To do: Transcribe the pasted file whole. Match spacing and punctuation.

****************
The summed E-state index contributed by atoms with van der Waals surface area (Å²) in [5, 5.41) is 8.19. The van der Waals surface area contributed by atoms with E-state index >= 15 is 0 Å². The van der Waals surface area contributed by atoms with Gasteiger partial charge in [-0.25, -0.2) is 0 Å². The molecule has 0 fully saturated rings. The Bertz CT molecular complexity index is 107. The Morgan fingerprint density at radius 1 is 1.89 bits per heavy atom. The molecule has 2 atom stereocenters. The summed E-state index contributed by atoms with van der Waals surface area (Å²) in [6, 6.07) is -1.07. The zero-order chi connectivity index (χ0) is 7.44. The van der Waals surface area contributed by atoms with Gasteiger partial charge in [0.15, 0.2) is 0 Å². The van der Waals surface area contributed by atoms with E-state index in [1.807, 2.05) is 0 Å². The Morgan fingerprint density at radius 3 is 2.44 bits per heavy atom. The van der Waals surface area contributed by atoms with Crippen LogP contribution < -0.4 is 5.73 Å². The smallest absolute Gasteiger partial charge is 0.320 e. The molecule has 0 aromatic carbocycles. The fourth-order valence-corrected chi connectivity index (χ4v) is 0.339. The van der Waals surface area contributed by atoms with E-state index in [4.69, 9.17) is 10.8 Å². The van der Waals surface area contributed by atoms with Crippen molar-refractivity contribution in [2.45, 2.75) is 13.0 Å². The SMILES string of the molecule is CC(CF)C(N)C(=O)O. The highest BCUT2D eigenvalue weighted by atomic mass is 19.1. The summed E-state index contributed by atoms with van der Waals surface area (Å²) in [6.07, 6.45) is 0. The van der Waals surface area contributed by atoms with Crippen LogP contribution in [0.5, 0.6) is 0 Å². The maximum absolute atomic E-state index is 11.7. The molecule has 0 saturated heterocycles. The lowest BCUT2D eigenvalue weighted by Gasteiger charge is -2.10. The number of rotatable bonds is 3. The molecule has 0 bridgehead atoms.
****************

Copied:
The summed E-state index contributed by atoms with van der Waals surface area (Å²) in [5, 5.41) is 8.19. The van der Waals surface area contributed by atoms with E-state index >= 15 is 0 Å². The van der Waals surface area contributed by atoms with Gasteiger partial charge in [-0.25, -0.2) is 0 Å². The molecule has 0 fully saturated rings. The Bertz CT molecular complexity index is 107. The Morgan fingerprint density at radius 1 is 1.89 bits per heavy atom. The molecule has 2 atom stereocenters. The summed E-state index contributed by atoms with van der Waals surface area (Å²) in [6, 6.07) is -1.07. The zero-order chi connectivity index (χ0) is 7.44. The van der Waals surface area contributed by atoms with Gasteiger partial charge in [0.15, 0.2) is 0 Å². The van der Waals surface area contributed by atoms with E-state index in [1.807, 2.05) is 0 Å². The Morgan fingerprint density at radius 3 is 2.44 bits per heavy atom. The van der Waals surface area contributed by atoms with Crippen LogP contribution < -0.4 is 5.73 Å². The smallest absolute Gasteiger partial charge is 0.320 e. The molecule has 0 aromatic carbocycles. The fourth-order valence-corrected chi connectivity index (χ4v) is 0.339. The van der Waals surface area contributed by atoms with E-state index in [4.69, 9.17) is 10.8 Å². The van der Waals surface area contributed by atoms with Crippen molar-refractivity contribution in [2.45, 2.75) is 13.0 Å². The SMILES string of the molecule is CC(CF)C(N)C(=O)O. The highest BCUT2D eigenvalue weighted by atomic mass is 19.1. The summed E-state index contributed by atoms with van der Waals surface area (Å²) in [6.07, 6.45) is 0. The van der Waals surface area contributed by atoms with Crippen LogP contribution in [0.5, 0.6) is 0 Å². The maximum absolute atomic E-state index is 11.7. The molecule has 0 saturated heterocycles. The lowest BCUT2D eigenvalue weighted by Gasteiger charge is -2.10. The number of rotatable bonds is 3. The molecule has 0 bridgehead atoms.